Some good info, let me add a couple of more wrinkles.
First, an inline UDF has a nickname, a parameterized view. It's way to set up a query, with parameters, to retrieve data in a very specified way, functioning like it was a table (or view). This can be really useful. That's why they exist and can be used instead of stored procedures (which don't act like tables) in some situations.
The weakness to using views is that they will be treated as tables instead of what they are, queries. By this I mean, that people will start to join one view to another instead of creating a new one when a new data requirement entails getting a bit of data from two different views. In this scenario, a query against 20 tables and another query against 20 tables has now been turned into a query against 40 tables. The optimizer starts to have problems. You'll also see people start to nest views, one within another, within another, while joining them to each other too of course. All because they look like tables. The problem is, they are not tables. Treating them as such can lead to very serious performance issues, not to mention maintenance headaches.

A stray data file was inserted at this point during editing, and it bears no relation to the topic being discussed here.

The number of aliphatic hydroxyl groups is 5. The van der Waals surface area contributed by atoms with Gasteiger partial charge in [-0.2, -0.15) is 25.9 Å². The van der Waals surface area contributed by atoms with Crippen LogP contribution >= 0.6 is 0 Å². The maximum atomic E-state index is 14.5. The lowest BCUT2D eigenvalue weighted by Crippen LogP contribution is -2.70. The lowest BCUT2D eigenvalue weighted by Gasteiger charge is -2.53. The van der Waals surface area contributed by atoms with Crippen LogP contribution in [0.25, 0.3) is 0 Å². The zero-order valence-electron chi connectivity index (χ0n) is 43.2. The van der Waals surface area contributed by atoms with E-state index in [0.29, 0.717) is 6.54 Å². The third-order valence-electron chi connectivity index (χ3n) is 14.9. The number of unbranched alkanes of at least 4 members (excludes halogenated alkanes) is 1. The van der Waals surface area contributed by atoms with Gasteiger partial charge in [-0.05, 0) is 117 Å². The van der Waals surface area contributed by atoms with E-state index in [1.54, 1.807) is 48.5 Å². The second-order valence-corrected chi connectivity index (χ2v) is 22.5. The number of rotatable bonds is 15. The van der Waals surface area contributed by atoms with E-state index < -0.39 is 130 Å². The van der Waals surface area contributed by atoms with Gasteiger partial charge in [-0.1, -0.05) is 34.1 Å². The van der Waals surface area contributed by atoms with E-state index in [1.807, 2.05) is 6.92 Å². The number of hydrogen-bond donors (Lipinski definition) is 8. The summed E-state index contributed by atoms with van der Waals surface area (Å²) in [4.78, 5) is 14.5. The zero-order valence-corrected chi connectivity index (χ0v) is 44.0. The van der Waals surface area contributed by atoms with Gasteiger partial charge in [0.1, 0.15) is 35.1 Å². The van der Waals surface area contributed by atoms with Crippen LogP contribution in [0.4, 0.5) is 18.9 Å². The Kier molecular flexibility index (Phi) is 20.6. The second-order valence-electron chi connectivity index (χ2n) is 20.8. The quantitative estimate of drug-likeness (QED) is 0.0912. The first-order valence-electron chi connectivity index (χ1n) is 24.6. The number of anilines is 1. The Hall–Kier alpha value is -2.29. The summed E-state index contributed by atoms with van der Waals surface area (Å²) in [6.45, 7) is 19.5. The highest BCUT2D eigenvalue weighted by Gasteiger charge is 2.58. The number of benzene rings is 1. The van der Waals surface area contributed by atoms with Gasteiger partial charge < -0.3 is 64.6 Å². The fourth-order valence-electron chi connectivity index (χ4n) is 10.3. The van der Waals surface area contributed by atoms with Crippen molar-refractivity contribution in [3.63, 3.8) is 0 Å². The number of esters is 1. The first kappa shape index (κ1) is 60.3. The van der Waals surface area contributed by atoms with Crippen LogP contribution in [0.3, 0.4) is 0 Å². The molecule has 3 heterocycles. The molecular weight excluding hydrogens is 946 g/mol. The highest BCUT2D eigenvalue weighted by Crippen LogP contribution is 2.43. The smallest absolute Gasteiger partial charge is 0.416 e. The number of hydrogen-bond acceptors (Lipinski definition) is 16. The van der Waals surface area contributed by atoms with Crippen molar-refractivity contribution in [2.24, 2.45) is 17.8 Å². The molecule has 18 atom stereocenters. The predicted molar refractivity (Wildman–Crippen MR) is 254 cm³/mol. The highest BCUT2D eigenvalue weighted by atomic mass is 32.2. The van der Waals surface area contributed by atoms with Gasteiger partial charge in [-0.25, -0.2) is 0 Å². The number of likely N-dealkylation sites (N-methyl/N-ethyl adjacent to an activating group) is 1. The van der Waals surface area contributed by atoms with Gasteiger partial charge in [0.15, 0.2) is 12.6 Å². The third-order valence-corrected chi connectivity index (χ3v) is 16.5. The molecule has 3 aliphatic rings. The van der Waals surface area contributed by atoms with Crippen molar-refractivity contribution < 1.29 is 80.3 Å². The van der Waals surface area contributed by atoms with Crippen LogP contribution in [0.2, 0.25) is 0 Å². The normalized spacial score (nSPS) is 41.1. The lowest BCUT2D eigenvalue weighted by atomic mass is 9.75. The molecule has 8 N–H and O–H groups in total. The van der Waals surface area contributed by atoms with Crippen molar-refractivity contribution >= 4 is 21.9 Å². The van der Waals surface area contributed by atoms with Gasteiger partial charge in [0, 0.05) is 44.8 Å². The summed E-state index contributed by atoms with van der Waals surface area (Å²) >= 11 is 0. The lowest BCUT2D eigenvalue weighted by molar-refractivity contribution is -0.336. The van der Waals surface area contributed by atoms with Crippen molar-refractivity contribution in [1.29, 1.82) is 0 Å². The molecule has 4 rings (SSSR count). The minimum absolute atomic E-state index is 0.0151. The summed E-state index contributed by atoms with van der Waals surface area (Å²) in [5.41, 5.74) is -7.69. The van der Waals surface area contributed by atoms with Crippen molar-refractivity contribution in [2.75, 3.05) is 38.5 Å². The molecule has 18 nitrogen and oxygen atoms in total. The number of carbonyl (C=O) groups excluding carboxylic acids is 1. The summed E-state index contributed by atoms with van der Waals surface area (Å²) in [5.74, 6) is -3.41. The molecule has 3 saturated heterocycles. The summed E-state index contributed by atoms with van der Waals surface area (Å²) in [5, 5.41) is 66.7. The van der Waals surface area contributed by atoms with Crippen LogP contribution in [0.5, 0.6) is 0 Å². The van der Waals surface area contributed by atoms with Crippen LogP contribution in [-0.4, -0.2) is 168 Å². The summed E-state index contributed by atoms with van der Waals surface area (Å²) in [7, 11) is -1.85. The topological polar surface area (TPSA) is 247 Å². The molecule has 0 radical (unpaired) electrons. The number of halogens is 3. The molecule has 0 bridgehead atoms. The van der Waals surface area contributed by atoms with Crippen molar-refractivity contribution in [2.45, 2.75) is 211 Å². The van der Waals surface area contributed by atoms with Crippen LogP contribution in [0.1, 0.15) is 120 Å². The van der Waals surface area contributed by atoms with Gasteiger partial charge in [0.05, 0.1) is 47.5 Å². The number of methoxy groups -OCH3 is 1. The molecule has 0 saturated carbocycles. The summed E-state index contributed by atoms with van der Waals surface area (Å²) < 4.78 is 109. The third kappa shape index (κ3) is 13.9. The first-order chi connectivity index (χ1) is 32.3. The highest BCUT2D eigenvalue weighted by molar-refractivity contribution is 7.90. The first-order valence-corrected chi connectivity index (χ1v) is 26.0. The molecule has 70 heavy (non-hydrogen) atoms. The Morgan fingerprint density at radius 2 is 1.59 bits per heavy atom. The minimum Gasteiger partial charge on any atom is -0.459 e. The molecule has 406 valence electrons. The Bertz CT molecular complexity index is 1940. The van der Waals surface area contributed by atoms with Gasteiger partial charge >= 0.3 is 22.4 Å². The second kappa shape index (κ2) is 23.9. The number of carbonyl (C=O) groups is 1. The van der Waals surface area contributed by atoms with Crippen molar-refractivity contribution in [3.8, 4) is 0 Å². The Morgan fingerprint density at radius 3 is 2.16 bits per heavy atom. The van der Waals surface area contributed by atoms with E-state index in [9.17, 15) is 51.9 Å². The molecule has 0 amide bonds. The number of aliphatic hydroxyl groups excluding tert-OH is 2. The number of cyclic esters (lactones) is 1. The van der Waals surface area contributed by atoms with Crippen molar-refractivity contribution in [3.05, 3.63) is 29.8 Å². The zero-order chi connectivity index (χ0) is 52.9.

So, yes, views for reporting, generally a good thing. However, discipline in the use of the views is a must, which means educating your users on problematic approaches. For good or for ill, T-SQL (and most other SQL flavors) does not lend itself to code reuse like a proper programming language. So people see views as a way to simply reuse code. "I have my twenty table join. No need to ever write that again. I'll just reference it like it's an object." The optimizer starts to break down as the complexity of queries increases radically through this approach.